Using the first five years of the Quarterly Journal of Speech as a record of Communication Studies' founding, I contend that the discipline began with a tension between contrasting sets of affect and reasoning. In the initial volumes of QJS, one reads many recommendations designed to establish the discipline's academic sovereignty and self-determination, but, at the same time, other essays suggest a commitment to cross-disciplinary inquiry and citizenship. I interpret this tension through contemporary theories of nationalism and cosmopolitanism. These concepts highlight the implications of competing visions for the discipline's future, but they also reveal how cosmopolitan and nationalist processes complemented one another in the early years of “Speech.” I argue, finally, that this tension provides opportunities for Communication Studies in the twenty-first century.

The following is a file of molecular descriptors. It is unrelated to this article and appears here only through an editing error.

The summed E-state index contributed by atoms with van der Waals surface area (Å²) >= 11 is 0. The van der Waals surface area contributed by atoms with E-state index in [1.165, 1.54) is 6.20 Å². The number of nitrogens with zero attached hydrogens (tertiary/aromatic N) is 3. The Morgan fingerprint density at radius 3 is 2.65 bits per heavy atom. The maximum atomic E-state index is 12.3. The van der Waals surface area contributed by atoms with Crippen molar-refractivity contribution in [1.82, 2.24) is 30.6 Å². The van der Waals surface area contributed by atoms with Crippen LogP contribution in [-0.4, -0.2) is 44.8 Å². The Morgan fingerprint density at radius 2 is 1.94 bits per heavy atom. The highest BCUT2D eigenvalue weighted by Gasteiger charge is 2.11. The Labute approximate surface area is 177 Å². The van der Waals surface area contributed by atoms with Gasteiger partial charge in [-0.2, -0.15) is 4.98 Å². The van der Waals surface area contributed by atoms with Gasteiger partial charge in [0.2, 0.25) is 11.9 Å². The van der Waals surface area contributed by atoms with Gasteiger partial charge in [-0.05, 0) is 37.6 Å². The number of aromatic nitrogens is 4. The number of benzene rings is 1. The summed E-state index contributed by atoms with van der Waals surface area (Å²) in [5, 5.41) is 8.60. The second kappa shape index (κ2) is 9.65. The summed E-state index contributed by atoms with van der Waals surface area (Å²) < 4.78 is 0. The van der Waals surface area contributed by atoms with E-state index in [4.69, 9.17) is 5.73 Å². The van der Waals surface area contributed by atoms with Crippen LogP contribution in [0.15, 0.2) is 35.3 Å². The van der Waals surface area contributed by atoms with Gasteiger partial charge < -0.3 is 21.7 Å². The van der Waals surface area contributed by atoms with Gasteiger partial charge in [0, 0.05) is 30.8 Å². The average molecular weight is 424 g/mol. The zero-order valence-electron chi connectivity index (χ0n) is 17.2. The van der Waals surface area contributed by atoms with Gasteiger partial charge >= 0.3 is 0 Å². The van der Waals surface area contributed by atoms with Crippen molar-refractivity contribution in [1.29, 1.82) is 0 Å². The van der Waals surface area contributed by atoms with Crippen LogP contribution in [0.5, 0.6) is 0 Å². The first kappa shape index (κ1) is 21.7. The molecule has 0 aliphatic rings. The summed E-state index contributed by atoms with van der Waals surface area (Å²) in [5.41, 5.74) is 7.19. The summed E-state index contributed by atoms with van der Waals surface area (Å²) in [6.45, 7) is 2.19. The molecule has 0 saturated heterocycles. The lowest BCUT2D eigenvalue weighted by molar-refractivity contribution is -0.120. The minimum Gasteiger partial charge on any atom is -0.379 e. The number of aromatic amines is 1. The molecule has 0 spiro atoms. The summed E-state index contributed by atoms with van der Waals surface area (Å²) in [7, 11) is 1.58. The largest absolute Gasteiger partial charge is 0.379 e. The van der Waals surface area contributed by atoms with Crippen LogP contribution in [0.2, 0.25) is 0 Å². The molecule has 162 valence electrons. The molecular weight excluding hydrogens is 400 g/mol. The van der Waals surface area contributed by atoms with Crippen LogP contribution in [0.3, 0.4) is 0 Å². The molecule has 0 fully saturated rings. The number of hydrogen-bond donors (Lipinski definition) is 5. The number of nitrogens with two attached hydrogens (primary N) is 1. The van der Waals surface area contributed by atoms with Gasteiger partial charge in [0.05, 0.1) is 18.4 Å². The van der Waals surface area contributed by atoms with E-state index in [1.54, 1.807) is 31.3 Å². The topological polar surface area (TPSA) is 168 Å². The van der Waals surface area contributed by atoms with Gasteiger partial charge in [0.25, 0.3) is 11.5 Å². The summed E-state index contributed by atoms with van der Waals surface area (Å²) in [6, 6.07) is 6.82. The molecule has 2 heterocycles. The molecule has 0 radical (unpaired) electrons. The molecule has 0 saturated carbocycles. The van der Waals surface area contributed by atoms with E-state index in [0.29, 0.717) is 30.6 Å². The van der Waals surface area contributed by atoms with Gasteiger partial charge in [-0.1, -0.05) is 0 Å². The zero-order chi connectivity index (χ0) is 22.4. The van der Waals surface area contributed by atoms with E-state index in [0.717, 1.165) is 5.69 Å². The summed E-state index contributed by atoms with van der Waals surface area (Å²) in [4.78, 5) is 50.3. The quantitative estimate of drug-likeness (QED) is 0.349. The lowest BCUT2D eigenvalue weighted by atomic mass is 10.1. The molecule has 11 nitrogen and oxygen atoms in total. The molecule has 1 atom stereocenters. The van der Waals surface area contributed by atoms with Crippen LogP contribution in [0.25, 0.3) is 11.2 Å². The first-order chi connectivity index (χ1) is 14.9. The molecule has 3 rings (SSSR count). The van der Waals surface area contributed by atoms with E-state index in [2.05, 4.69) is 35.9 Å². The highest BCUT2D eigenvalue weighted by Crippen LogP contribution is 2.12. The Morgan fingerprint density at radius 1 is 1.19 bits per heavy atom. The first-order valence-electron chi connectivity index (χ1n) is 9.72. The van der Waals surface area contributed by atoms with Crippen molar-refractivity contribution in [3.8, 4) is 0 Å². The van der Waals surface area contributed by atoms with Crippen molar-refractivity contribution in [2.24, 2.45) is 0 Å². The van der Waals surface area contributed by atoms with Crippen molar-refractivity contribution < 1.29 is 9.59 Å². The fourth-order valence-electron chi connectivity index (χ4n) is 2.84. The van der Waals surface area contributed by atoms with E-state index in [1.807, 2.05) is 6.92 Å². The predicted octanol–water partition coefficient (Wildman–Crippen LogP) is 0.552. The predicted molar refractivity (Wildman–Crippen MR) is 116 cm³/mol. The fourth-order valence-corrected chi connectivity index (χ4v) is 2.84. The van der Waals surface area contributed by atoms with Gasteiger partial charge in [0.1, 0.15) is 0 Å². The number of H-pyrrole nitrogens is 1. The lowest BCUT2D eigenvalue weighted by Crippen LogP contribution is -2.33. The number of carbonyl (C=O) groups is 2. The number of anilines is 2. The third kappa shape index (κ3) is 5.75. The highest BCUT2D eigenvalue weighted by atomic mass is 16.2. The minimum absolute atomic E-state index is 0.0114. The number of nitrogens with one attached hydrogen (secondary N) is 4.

All Science Journal Classification (ASJC) codes
- Language and Linguistics